Thursday, April 21, 2016

Daryl Kirk: Victim or Villian?

At 19, Daryl Kirk didn't look like a killer, and a year later, she still doesn't, not really.  But when you look closely, you notice the hard lines of her mouth, the somewhat staunch looking posture as she stands in the defense box and the challenging gaze as she faces the court.  Daryl Kirk has seen pain and violence, she's seen drug use and abuse, she's seen more than anyone should have seen at the age of 20.  

In 2015, when Daryl's mother Kelly's violent and drug-addled boyfriend, Adam Watkins, chased Daryl with a meat cleaver, threatening to kill her and her mother with it, she picked up a .22 semi-automatic rifle and shot Watkins.  Ironically, the rifle was Watkins gun, which he kept to protect himself from some local gang-members who had been causing him trouble.

Daryl has just been convicted of the manslaughter of Adam Watkins, who she claims she shot in self defense.  But the Crown had pushed for a murder conviction, and pushed hard, alleging that Daryl was not acting in defense of herself or her family at all, but had snapped and killed Watkins out of rage.  

The jury agreed with the defense, that Daryl had some justification for her actions that day, and was a scared teen who shot the violent thug who was terrorising her and her family. Much of the evidence presented in the case backed up that version of events.  Daryl has no prior history of violence, and is apparently a quiet, rather shy young woman who has experienced years of domestic abuse from her mother's violent partners.  She's also witnessed her mother's ongoing struggle with drug addiction, and yet seems to have stayed out of trouble for the most part, herself.  To me, she comes across as very sympathetic.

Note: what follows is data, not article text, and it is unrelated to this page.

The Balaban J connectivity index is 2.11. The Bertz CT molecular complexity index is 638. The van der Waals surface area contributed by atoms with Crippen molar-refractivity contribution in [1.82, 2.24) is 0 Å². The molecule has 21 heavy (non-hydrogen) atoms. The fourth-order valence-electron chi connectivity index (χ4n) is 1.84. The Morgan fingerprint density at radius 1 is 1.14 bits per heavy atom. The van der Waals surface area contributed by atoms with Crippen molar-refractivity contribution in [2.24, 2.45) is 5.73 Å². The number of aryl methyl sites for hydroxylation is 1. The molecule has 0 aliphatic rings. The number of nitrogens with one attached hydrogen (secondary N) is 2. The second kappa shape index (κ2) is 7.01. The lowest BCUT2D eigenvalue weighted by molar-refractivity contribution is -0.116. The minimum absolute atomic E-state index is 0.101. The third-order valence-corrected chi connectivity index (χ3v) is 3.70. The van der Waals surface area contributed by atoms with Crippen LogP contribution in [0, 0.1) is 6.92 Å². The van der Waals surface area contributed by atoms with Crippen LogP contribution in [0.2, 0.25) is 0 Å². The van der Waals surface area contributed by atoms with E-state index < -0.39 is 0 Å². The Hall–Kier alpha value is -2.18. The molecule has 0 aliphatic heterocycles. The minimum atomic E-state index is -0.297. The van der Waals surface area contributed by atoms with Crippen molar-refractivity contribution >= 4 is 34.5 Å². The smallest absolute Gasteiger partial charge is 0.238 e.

So why did the Crown push so hard for a conviction that, in U.S jurisprudence, would be called Malice Murder, a murder committed with malicious intent?  The Crown seems to believe that Daryl Kirk had plenty of malice towards Adam Watkins.  But why would the Crown think this about a 19-year-old girl who has been subjected to a life surrounded by domestic violence, and drug abuse?

I'll come back to that, but first lets look at what happened in the lead up to Watkins murder....

On the day he died, Watkins was high on a cocktail of illegal drugs, including methamphetamine.  Witnesses backed up Daryl's testimony that Watkins had picked up a meat cleaver and chased and threatened a number of people with it.  There were at least seven people in the home at the time, Watkins, Kelly Kirk, Daryl Kirk and Daryl's boyfriend, Kyle Barndon, as well as some friends who were visiting.  

According to witness testimony, Watkins began verbally abusing Kelly Kirk, and when one of the visiting friends intervened on Kelly's behalf, Watkins "lost it."  He picked up the meat cleaver and waved it around violently, chasing the others in the house while screaming threats at them.  Neighbours who lived across the road heard the shouting, and saw Watkins and a number of other people running around the property.  

These witnesses said that they saw Watkins and others run out of and back into the house a number of times, and that it definitely looked as if Watkins was chasing them.  They also confirmed that Watkins was holding some kind of weapon, though they weren't able to conclusively identify it, and thought it looked like some kind of axe, or possibly a machete.

Daryl Kirk's version of events states that Watkins chased her back inside the house from the driveway, where she'd fled to escape him.   Once back in the house, Daryl ran her bedroom, and Watkins followed her, trapping her in the bedroom, still swinging the cleaver and making threats.  Daryl grabbed the .22 rifle and, in fear for her life and the lives of her mother and the others on the property, shot Watkins three times.